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Old May 27, 2007, 07:31 PM   #1
oldcars
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Do I really need small base dies for 223?

I am about to start reloading for .223 and I am wondering if I need to buy a "small base" die set for using my reloads in a Mini 14 and AR15. I have a regular set of .223 RCBS dies already, that I got used from a friend. I have a bolt action .223 as well, but I will be loading different rounds for it ( I am thinking 53g hollowpoints for the bolt and 55g fmj for the autos) anyway, do I realy need to buy another die set or will mine work?
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Old May 27, 2007, 08:04 PM   #2
Unclenick
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You'll find out. Most people only get small base dies if they encounter feed problems. Usually, you won't. The bolt gun, if you don't use its magazine, but single-load, will probably shoot more accurately for you if you neck size its fireformed cases only. That means keeping its cases separate. You can get special neck sizing dies, like the Redding S dies or the Lee Collet die (a good and economical design). Some people compromize by just not pushing it far enough into the sizing dies to hit the shoulder of the case. This leaves a short stretch of the neck unsized near the shoulder, but that can help center the bullet in the neck portion of the chamber, so many consider it desirable.
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Old May 27, 2007, 08:13 PM   #3
Slamfire
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I do not have a Mini 14. I have match grade AR's. They tend to have tight chambers. I suspect the Mini 14 may have some law suit induced features, such as I found on my Ruger Tactical 308. One of which was a non standard chambering reamer. The chamber neck of my 308 is unusually large. Ruger must have cut an extra large chamber neck to ensure that no one ever had a pinched case neck. It is entirely possible that your semi auto rifle has maybe an extra large neck, maybe an extra large case head section.

What I will say, I use small base dies for as many calibers as I can get dies. The small base dies reduce the case head by .002" (per die manufacturer) more than a standard die. Also my small base dies will shove the shoulder back more than a standard die. Which is fine as it allows me to adjust the die to resize cases fired in balloon size military chambers.

I like small base dies, ammunition sized in these dies have a greater interchangeablity between rifles because the brass is closer to factory dimensions.

Let me recommend a couple of things. Buy whatever die fits your fancy and your wallet. But do buy a Wilson type cartridge headspace gage. Go to this web page to see what I am talking about. . http://www.realguns.com/Commentary/comar46.htm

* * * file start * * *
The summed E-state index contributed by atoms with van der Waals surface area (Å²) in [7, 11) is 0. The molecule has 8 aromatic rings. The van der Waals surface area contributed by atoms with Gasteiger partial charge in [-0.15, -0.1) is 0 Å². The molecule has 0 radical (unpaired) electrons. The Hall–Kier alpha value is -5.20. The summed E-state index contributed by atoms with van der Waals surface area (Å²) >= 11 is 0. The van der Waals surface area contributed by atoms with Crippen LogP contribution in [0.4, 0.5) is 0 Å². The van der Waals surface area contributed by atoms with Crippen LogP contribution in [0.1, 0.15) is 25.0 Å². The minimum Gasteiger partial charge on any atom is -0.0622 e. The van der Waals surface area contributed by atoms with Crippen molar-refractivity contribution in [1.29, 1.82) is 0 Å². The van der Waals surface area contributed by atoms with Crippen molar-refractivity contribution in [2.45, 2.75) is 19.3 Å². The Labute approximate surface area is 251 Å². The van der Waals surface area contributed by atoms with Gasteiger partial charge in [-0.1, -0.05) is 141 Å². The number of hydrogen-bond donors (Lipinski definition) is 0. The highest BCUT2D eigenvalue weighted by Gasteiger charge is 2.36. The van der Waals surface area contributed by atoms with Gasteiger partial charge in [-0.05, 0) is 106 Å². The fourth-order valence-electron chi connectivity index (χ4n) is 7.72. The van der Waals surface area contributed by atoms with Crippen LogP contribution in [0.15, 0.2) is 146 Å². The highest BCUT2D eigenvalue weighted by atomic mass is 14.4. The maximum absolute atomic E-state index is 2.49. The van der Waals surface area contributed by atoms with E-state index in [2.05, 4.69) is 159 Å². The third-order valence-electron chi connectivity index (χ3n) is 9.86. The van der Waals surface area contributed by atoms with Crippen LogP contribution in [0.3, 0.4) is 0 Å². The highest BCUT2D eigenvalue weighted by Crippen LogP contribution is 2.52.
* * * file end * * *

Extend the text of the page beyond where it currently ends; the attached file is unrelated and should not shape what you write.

Size your cartridges to gage minimum and you will not have any chambering problems, or case head seperation problems, assuming your rifle headspace is good. Since your rifle is a factory Ruger, the headspace will be correct.
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Old May 27, 2007, 09:20 PM   #4
Idaho
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I doubt you will need small base dies and I wouldn't recommend then unless you absolutely need them because they work your brass more that in turn shortens it's life. Whether you decide to go with small base dies or not I highly recommend the RCBS X-Dies. Trim you brass .02" below maxim before you resize it for the first time and you will never need to trim it again for as long as you have it. The design of the mandrel prevents the case from stretching during resizing. Since I have started using X-Dies I I have had to toss brass only because the primer pocket became enlarged not because the neck split.
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Old May 27, 2007, 09:30 PM   #5
Tim R
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I have a competiton only AR. I have not found I've needed a small base die. I have found I need to completely size my brass in order to have good feeding and the ejection of spent cases.
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Old May 28, 2007, 06:43 AM   #6
Lifttech
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I have been reloading 223 for about 10 years and never "needed" them but have used them on bulk once fired Lake City a few times.
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Old May 28, 2007, 09:05 AM   #7
Mach II Sailor
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if firing semi-auto, small base is recomended, if firing full-auto it is required. I have over 25,000 rounds of 5.56mm/.223 Rem. brass so i am not too concerned about over working my brass, also i have never had a failure to feed properly problem either.
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